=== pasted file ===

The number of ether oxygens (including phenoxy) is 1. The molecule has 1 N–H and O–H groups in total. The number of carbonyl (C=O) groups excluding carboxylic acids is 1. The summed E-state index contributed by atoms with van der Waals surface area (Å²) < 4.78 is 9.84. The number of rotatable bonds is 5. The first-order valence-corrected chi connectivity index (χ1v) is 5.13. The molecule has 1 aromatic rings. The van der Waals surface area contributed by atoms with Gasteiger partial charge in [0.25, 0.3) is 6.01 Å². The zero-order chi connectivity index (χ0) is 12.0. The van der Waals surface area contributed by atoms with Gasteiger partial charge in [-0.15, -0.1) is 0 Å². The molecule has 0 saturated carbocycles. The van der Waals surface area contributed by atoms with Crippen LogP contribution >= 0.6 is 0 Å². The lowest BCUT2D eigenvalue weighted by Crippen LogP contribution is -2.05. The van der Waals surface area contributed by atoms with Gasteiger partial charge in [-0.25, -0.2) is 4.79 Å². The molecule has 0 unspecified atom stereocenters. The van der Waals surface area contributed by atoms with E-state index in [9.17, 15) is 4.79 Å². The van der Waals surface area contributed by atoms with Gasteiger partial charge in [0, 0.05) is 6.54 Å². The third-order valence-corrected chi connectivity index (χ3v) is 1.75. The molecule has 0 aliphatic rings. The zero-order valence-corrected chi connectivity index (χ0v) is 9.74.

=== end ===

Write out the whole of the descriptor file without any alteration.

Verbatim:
The number of ether oxygens (including phenoxy) is 1. The molecule has 1 N–H and O–H groups in total. The number of carbonyl (C=O) groups excluding carboxylic acids is 1. The summed E-state index contributed by atoms with van der Waals surface area (Å²) < 4.78 is 9.84. The number of rotatable bonds is 5. The first-order valence-corrected chi connectivity index (χ1v) is 5.13. The molecule has 1 aromatic rings. The van der Waals surface area contributed by atoms with Gasteiger partial charge in [0.25, 0.3) is 6.01 Å². The zero-order chi connectivity index (χ0) is 12.0. The van der Waals surface area contributed by atoms with Gasteiger partial charge in [-0.15, -0.1) is 0 Å². The molecule has 0 saturated carbocycles. The van der Waals surface area contributed by atoms with Crippen LogP contribution >= 0.6 is 0 Å². The lowest BCUT2D eigenvalue weighted by Crippen LogP contribution is -2.05. The van der Waals surface area contributed by atoms with Gasteiger partial charge in [-0.25, -0.2) is 4.79 Å². The molecule has 0 unspecified atom stereocenters. The van der Waals surface area contributed by atoms with E-state index in [9.17, 15) is 4.79 Å². The van der Waals surface area contributed by atoms with Gasteiger partial charge in [0, 0.05) is 6.54 Å². The third-order valence-corrected chi connectivity index (χ3v) is 1.75. The molecule has 0 aliphatic rings. The zero-order valence-corrected chi connectivity index (χ0v) is 9.74.